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Hermes International’s profitability rose to record levels in the first half as the maker of the $10,000-plus Birkin bag became the luxury industry’s standout performer.

The French company’s shares soared as much as 9.6%, the biggest increase in more than two years, after it said its recurring operating margin reached a historical high of 42%, up from 41% a year earlier.

“This set of results confirms that Hermes is likely going to be the most resilient luxury goods player in a recession,” Luca Solca, analyst at Sanford C. Bernstein, wrote in a note, describing the performance as “fireworks.”

Hermes follows LVMH and Kering in posting strong results, showing the luxury consumer is resilient so far to high inflation and worries over a potential economic downturn. Sales have been hit by Covid-19 lockdowns in China, but that’s less of an issue for Hermes, given the months-long waiting lists for its bags. 

Executive chairman Axel Dumas told analysts Hermes isn’t seeing any signs of demand slowdown amid worries over the global economy, adding that the French brand would probably be one of the last luxury labels to be affected, as has been the case in the past.

Revenue rose 20% at constant exchange rates to €2.71bn (R45.5bn). Analysts had expected a gain of 13%.

Hermes’s diversification strategy has also helped the brand, which is historically known for its biggest leather goods and saddlery unit. In the second quarter, that division was the only one to grow by single digits. The watch division was the top performer with a growth rate of 49%, helped by the popularity of its Heure H model.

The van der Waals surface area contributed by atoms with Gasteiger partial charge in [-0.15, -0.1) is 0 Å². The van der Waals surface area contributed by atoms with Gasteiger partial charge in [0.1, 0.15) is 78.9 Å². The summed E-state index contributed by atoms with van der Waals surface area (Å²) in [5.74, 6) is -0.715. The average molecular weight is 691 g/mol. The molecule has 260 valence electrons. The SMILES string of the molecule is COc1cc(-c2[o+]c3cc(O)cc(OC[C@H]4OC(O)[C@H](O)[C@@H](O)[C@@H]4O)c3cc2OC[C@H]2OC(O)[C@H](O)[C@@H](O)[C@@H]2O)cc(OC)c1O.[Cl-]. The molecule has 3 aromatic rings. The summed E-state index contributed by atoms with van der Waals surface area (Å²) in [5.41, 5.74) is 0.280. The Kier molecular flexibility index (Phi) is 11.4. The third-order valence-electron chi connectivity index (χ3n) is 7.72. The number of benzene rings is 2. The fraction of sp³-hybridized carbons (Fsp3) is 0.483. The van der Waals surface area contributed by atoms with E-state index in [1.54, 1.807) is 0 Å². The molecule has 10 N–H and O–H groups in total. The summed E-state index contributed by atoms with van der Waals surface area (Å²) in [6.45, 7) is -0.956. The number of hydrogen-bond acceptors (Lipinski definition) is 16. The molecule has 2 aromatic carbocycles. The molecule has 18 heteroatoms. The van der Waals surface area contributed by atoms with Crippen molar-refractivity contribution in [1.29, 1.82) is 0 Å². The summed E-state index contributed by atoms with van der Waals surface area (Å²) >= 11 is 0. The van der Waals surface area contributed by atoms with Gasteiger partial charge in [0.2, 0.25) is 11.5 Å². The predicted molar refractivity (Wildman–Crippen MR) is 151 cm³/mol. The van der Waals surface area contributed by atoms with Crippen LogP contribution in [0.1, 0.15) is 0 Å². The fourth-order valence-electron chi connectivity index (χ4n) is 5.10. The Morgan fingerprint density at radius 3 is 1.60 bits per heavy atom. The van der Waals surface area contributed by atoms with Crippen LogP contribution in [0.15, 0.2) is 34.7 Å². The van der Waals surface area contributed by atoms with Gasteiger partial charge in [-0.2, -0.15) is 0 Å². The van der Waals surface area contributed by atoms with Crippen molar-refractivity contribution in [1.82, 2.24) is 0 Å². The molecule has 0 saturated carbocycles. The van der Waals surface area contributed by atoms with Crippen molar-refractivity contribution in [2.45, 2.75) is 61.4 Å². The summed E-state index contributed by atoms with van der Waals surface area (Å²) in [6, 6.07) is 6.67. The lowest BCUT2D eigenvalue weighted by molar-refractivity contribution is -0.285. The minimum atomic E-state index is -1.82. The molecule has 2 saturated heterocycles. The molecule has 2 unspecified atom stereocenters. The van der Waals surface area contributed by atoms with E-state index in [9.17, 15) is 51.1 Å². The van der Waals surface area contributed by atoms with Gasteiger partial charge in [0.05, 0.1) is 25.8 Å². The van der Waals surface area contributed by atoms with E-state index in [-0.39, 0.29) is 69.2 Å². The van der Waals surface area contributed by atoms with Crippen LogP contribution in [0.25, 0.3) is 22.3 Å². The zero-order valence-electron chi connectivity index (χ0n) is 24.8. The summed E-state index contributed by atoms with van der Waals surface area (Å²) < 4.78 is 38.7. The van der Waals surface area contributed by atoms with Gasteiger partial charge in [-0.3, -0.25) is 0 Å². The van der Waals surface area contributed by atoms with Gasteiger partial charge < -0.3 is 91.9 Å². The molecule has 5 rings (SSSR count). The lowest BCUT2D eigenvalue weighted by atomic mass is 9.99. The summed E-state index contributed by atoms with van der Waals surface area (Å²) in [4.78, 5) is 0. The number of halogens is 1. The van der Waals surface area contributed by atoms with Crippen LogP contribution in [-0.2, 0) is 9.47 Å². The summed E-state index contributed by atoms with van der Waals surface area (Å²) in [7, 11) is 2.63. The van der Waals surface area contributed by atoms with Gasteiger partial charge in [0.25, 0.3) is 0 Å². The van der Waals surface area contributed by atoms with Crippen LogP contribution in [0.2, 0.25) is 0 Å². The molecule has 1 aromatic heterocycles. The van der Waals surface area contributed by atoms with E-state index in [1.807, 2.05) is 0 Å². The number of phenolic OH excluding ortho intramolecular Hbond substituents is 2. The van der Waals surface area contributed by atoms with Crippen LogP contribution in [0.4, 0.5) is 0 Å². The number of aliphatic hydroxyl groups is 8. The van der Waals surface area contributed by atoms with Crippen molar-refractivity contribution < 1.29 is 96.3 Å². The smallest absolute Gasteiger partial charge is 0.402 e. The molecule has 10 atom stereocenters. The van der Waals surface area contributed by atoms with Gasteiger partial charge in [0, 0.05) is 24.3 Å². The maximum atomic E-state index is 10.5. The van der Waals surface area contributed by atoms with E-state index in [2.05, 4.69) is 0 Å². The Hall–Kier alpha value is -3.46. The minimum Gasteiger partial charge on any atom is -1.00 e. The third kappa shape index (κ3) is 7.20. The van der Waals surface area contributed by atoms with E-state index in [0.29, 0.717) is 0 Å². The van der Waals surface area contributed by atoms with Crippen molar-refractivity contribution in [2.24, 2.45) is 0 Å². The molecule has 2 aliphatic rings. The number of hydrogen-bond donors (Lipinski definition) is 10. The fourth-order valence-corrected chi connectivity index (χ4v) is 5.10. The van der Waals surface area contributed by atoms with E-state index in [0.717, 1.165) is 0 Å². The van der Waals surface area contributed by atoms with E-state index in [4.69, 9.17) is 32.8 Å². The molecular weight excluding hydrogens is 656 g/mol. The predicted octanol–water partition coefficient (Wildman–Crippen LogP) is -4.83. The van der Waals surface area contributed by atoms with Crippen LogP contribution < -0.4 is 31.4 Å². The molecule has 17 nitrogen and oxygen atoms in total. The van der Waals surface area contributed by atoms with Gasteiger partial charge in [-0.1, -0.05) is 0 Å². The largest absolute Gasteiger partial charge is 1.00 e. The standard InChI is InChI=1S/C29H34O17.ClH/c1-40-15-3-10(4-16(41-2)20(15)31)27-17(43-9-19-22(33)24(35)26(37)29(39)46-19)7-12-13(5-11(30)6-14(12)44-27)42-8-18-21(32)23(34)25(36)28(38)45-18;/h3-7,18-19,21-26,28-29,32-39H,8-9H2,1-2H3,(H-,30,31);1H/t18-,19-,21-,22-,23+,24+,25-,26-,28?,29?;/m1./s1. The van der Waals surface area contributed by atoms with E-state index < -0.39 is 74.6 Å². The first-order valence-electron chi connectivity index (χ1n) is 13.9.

Price Increases

The brand, which had increased prices by an average of 3.5% in January for all its divisions, raises prices for its watches and jewellery unit by a range of 3% to 5% earlier this month amid rising costs for gold, Dumas told reporters.

Sales in China grew by double-digits last month after being hurt by virus restrictions and store closures in April and May, he added. That region saw the lowest growth rate for the period, in contrast to Europe, where France in particular got a strong boost from tourists, he added.

Hermes is confident about the demand trends so far this month in China, Dumas added.

The company is opening new production capacity on a regular basis in France in a bid to satisfy soaring demand. Hermes has five new workshops due to open in the next five years in its home country.

Hermes aims to boost output of bags and other leather goods by an average of 7% a year and is constantly having to recruit staff for its workshops, Dumas said. He told analysts it takes a craftsman about 15 hours to make a Hermes bag.

With inflation rising, Hermes gave a €100 gross monthly pay rise to its workers in Europe earlier this month. That follows a previous increase of the same amount for its workers in France earlier this year as well as an exceptional €3,000 bonus for staff worldwide paid in February.

The salary increases of July as well as planned communications spending and capital expenditure to expand output will probably mean that profitability won’t be as high in the second half as in the first, CFO Eric du Halgouet told analysts.

More stories like this are available on bloomberg.com


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